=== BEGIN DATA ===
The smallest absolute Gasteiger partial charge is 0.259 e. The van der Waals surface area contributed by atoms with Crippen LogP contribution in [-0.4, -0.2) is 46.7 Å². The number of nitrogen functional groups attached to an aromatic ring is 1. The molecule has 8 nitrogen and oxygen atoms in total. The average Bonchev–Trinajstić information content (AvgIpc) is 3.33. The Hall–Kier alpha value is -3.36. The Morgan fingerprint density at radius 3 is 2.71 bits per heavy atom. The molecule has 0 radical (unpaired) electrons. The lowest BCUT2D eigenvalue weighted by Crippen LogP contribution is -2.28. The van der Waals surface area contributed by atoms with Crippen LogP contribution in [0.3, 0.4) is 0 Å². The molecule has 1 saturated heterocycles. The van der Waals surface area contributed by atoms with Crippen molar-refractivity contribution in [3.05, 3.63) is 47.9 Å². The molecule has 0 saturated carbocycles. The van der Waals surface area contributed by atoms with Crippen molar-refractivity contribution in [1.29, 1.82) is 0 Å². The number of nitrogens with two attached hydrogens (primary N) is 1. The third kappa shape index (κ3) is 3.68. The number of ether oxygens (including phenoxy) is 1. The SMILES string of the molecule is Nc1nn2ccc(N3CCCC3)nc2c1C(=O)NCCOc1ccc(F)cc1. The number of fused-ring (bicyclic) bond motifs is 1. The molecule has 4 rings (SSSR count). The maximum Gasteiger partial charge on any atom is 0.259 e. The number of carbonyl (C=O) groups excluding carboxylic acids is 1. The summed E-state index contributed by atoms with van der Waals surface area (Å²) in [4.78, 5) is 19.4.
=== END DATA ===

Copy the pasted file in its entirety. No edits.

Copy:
The smallest absolute Gasteiger partial charge is 0.259 e. The van der Waals surface area contributed by atoms with Crippen LogP contribution in [-0.4, -0.2) is 46.7 Å². The number of nitrogen functional groups attached to an aromatic ring is 1. The molecule has 8 nitrogen and oxygen atoms in total. The average Bonchev–Trinajstić information content (AvgIpc) is 3.33. The Hall–Kier alpha value is -3.36. The Morgan fingerprint density at radius 3 is 2.71 bits per heavy atom. The molecule has 0 radical (unpaired) electrons. The lowest BCUT2D eigenvalue weighted by Crippen LogP contribution is -2.28. The van der Waals surface area contributed by atoms with Crippen LogP contribution in [0.3, 0.4) is 0 Å². The molecule has 1 saturated heterocycles. The van der Waals surface area contributed by atoms with Crippen molar-refractivity contribution in [3.05, 3.63) is 47.9 Å². The molecule has 0 saturated carbocycles. The van der Waals surface area contributed by atoms with Crippen molar-refractivity contribution in [1.29, 1.82) is 0 Å². The number of nitrogens with two attached hydrogens (primary N) is 1. The third kappa shape index (κ3) is 3.68. The number of ether oxygens (including phenoxy) is 1. The SMILES string of the molecule is Nc1nn2ccc(N3CCCC3)nc2c1C(=O)NCCOc1ccc(F)cc1. The number of fused-ring (bicyclic) bond motifs is 1. The molecule has 4 rings (SSSR count). The maximum Gasteiger partial charge on any atom is 0.259 e. The number of carbonyl (C=O) groups excluding carboxylic acids is 1. The summed E-state index contributed by atoms with van der Waals surface area (Å²) in [4.78, 5) is 19.4.